It’s test season, everyone! You’ve probably already taken your SATs or you are in preparation to take them – Either way, you’re always anticipating what a good SAT score is. Depending on the schools you are looking to get into, SAT scores can be quite imperative to your chances of being accepted. Let’s go over what constitutes a “good” SAT score.

A GOOD SAT Score:

If you remember from one of our earlier posts about the changed, new SAT scoring, the new scale is at the highest, 1600. An average score based on this new scale is 1000. Scoring 1200 and above puts you at a higher than average score – This however, does not mean it is the best score for you to better your chances at being accepted into the colleges of your choice.

For the old SAT scale of 2400, a 1500 is considered an average score. Scoring 1260 and below based on the old SAT scale will greatly lessen your chances of getting into the college of your choice.

Check out College Board’s chart of percentiles for some exact calculations of what a good SAT score constitutes.

Again, a “good” SAT score is ultimately dependent on where you stand in comparison to your peers at the college you are looking to get into. You can look up the average test scores at the college of your choice to see where you stand.

As an example, an IVY League school such as MIT or Stanford typically sees near perfect scores as a “good” SAT score, where other colleges may consider a score far less than perfect, competitive. Some students consider a lower average SAT score of their peers at a certain school unfulfilling, so they opt to choose a school with more competitive SAT scores to give themselves a more fulfilling educational/higher education experience. Some schools use SAT scores as a way to be selective with the types of students they want to admit to their institution.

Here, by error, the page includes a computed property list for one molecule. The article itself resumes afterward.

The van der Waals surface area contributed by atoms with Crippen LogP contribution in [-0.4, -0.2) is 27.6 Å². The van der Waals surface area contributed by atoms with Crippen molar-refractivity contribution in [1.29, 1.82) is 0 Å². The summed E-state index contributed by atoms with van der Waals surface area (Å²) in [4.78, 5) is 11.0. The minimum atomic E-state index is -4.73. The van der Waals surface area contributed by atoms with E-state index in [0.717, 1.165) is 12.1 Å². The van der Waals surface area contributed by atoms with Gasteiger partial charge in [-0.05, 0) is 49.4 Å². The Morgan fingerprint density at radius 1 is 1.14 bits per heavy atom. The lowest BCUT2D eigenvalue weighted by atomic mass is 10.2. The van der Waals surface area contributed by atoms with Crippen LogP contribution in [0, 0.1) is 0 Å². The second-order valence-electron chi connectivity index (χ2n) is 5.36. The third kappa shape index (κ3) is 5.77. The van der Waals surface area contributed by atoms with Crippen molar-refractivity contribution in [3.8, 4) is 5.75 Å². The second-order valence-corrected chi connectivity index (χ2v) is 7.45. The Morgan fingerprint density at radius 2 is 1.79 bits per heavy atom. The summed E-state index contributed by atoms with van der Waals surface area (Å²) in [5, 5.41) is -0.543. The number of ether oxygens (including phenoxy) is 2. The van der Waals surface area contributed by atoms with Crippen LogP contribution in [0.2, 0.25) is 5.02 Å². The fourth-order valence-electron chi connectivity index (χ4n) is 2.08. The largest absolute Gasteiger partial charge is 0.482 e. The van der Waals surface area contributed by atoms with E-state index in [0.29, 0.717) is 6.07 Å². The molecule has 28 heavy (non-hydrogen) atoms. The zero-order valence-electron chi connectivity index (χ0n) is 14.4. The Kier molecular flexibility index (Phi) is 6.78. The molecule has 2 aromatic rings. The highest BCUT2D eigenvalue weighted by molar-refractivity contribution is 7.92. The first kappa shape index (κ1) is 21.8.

To earn the best SAT score you can get, it has been tested by students that increased incremental study sessions, followed by taking practice tests can increase your overall score by 200 points or more. The upper end of studying for SATs is between 40-80 hours cumulative. You can also use Socrato’s learning software to help you study and give yourself a better chance at scoring high on the SATs.

All together, if you’re aiming to score in the 75th percentile of SAT scores, you would add your math scores and reading scores and then divide by two to get your composite score  (1200 is above average, 1000 is average). If you’re aiming for the 25th percentile, your score should be around 840.